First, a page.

Working on Weaving Our Story

Creating the Omeka archive for Weaving Our Story has been the culmination of five years of work as both a classroom teacher and now as a student of digital humanities.  While the archive only contains seventeen films to date, these are representative of the over 250 stories my students have produced.  The process behind producing each film is labor intensive as students not only research a historical event but also learn how to conduct an oral history interview in order to obtain their own primary source material.  This is a year long process that involves at least a hundred hours of learning inside and outside the classroom.  While screening the films at the film festival each year has been the capstone to the project, it was unfortunate that their learning, and what that learning had to offer to the community, was relegated to disk space on the school server and not to a more lasting public forum.  It is my hope to expand this archive over time to include each film so that each student has the opportunity to share her learning with the larger community.

The process for creating this archive has been complex, due in large part to the fact that I am working with data that was not initially created with the complexities of publication in mind.  Some of these complexities include the following:

  • The films are created by students so privacy is a concern for the student and for the interviewee.  Going forward, we will collect permissions as part of the production process and create naming guidelines that protect student privacy in the films.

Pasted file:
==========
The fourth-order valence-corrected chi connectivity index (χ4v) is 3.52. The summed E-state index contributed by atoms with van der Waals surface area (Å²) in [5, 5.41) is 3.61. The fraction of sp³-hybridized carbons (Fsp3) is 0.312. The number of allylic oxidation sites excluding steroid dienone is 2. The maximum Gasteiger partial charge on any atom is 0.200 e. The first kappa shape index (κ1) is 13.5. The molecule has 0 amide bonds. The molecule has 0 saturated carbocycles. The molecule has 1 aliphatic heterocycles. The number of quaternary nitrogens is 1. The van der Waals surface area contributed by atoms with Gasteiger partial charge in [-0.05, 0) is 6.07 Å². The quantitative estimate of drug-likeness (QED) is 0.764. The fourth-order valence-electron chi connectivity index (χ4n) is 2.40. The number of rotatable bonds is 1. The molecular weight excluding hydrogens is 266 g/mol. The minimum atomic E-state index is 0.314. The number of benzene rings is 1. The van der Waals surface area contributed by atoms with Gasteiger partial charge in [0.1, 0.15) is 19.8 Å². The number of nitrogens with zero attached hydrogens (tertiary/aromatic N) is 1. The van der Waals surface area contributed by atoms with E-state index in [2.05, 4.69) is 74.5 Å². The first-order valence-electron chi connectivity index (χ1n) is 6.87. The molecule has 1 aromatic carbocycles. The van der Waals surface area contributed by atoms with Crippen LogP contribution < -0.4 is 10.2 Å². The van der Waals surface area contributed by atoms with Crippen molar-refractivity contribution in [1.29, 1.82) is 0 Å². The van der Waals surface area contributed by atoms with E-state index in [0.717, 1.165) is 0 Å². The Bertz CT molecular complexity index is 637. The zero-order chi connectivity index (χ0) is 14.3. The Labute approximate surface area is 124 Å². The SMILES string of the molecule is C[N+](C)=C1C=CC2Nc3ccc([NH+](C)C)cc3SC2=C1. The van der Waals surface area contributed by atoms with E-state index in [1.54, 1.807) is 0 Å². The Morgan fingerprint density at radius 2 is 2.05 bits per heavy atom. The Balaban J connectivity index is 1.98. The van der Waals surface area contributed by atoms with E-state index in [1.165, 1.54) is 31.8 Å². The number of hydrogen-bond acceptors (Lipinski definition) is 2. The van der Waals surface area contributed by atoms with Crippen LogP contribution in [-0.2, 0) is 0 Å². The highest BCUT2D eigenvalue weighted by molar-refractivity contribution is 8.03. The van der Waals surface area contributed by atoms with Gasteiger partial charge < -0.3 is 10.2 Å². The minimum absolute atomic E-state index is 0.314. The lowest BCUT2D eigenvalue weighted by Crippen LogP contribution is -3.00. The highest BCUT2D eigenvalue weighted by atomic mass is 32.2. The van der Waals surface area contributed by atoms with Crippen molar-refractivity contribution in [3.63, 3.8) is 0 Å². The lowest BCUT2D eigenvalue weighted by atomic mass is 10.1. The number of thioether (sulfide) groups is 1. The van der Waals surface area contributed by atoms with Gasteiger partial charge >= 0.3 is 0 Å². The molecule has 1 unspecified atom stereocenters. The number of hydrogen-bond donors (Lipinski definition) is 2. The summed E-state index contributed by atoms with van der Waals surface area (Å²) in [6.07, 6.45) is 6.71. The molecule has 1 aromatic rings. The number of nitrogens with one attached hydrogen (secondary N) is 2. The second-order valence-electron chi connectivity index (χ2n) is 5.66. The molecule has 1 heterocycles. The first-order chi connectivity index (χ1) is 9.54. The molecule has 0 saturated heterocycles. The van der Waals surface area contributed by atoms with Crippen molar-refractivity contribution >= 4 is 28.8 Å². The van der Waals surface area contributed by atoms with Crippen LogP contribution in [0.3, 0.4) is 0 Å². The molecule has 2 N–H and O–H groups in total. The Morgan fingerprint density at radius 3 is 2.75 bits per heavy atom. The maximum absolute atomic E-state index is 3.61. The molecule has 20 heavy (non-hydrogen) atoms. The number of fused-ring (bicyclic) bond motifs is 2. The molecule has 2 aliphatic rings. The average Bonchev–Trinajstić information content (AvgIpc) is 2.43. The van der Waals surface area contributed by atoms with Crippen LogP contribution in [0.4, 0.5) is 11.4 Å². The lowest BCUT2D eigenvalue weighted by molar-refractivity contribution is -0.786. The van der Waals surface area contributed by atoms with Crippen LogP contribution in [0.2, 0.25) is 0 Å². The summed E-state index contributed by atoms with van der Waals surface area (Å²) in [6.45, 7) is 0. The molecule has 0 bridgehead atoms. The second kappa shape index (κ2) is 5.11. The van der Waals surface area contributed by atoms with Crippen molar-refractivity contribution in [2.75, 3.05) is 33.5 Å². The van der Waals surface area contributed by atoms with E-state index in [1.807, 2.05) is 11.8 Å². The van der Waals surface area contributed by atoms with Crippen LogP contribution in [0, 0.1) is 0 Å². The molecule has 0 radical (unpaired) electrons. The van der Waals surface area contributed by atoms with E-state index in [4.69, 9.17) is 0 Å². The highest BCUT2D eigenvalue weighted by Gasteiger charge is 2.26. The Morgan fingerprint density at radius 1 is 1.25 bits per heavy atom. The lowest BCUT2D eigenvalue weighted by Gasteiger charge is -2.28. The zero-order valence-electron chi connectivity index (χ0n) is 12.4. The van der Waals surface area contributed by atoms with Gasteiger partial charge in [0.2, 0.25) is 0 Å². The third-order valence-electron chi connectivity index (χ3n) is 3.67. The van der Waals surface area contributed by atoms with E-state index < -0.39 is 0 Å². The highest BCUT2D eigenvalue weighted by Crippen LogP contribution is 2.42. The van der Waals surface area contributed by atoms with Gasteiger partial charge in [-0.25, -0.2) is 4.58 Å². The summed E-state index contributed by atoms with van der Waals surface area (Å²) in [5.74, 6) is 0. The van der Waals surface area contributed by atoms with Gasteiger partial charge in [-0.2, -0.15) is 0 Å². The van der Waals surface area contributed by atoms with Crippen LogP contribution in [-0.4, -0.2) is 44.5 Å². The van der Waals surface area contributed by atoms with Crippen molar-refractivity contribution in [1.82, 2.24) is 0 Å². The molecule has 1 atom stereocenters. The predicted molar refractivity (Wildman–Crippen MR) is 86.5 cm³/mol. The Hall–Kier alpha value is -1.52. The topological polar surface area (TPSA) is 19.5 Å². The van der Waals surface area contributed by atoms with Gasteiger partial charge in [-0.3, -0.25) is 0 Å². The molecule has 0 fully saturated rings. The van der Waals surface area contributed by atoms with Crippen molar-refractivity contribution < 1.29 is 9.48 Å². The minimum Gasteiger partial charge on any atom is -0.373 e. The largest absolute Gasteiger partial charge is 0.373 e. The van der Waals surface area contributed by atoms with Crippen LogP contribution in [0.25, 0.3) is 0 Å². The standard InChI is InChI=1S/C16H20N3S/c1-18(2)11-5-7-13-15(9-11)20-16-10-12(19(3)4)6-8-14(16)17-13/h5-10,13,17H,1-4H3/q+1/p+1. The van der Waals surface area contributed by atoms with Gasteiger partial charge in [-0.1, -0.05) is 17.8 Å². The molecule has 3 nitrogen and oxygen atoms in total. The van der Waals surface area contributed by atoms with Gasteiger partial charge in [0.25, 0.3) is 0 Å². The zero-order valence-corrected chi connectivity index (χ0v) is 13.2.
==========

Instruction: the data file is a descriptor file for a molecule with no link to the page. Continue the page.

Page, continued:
• Formatting and file size was also an issue.  Going forward students will submit their film in .mp4 format with a file size under 128mb to save time for the archivist in processing each film.
  • Each film was lacking metadata.  To address this going forward, students will fill out a Google form using a controlled vocabulary designed for this project to create a baseline for metadata going forward.  I plan to experiment with using the DropBox and CSV plug-ins in order to batch upload files in the future.
  • Finally, each film begins and ends with 5 seconds of black in order facilitate space between films when they are screened at the festival.  In the future, we will ask students to place a cover image at the start of the film so that the thumbnails will be more visually appealing when imported into Omeka.  They can end each film with 10 seconds of black in order to maintain spacing between films for the festival.

In designing the archive, I needed to work with administration and the IT director to make sure I operate within privacy guidelines.  For this reason, I am not publishing the URL of the site to this blog.  Until permissions issues have been worked out, it must remain a internally facing forum.  If you would like to view the project, you may email me for the URL and login information.  However, I hope to have those issues resolved soon when our legal department creates a permissions release document.

Hopefully, having a prototype of the archive will make people more likely to want to give consent.  And, I hope that when the project is public facing that it will serve as a draw to the community for parents who want their children to experience the type of project based, hands-on, learning that goes on each day at St. John’s.